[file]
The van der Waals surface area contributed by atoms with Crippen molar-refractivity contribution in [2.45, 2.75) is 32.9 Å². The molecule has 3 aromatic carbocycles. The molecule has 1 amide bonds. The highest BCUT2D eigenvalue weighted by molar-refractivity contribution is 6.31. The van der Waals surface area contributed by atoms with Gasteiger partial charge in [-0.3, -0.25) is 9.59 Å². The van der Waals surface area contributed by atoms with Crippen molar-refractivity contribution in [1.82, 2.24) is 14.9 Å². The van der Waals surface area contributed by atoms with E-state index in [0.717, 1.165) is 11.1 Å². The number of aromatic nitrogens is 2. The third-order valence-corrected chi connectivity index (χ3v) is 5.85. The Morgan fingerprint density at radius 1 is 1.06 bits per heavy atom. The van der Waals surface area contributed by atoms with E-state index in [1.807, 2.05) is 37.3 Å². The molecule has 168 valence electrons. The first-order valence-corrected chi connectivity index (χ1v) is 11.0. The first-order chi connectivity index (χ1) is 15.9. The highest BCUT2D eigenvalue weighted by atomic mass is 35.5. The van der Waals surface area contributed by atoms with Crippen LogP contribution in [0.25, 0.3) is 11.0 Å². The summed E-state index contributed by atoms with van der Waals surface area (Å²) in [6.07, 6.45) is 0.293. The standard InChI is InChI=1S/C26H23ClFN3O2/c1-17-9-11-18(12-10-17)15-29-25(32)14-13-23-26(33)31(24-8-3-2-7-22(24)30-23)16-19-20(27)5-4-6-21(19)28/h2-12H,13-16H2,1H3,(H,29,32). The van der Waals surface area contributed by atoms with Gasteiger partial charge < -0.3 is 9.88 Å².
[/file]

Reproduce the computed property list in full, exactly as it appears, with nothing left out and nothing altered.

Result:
The van der Waals surface area contributed by atoms with Crippen molar-refractivity contribution in [2.45, 2.75) is 32.9 Å². The molecule has 3 aromatic carbocycles. The molecule has 1 amide bonds. The highest BCUT2D eigenvalue weighted by molar-refractivity contribution is 6.31. The van der Waals surface area contributed by atoms with Gasteiger partial charge in [-0.3, -0.25) is 9.59 Å². The van der Waals surface area contributed by atoms with Crippen molar-refractivity contribution in [1.82, 2.24) is 14.9 Å². The van der Waals surface area contributed by atoms with E-state index in [0.717, 1.165) is 11.1 Å². The number of aromatic nitrogens is 2. The third-order valence-corrected chi connectivity index (χ3v) is 5.85. The Morgan fingerprint density at radius 1 is 1.06 bits per heavy atom. The van der Waals surface area contributed by atoms with E-state index in [1.807, 2.05) is 37.3 Å². The molecule has 168 valence electrons. The first-order valence-corrected chi connectivity index (χ1v) is 11.0. The first-order chi connectivity index (χ1) is 15.9. The highest BCUT2D eigenvalue weighted by atomic mass is 35.5. The van der Waals surface area contributed by atoms with Crippen LogP contribution in [0.25, 0.3) is 11.0 Å². The summed E-state index contributed by atoms with van der Waals surface area (Å²) in [6.07, 6.45) is 0.293. The standard InChI is InChI=1S/C26H23ClFN3O2/c1-17-9-11-18(12-10-17)15-29-25(32)14-13-23-26(33)31(24-8-3-2-7-22(24)30-23)16-19-20(27)5-4-6-21(19)28/h2-12H,13-16H2,1H3,(H,29,32). The van der Waals surface area contributed by atoms with Gasteiger partial charge < -0.3 is 9.88 Å².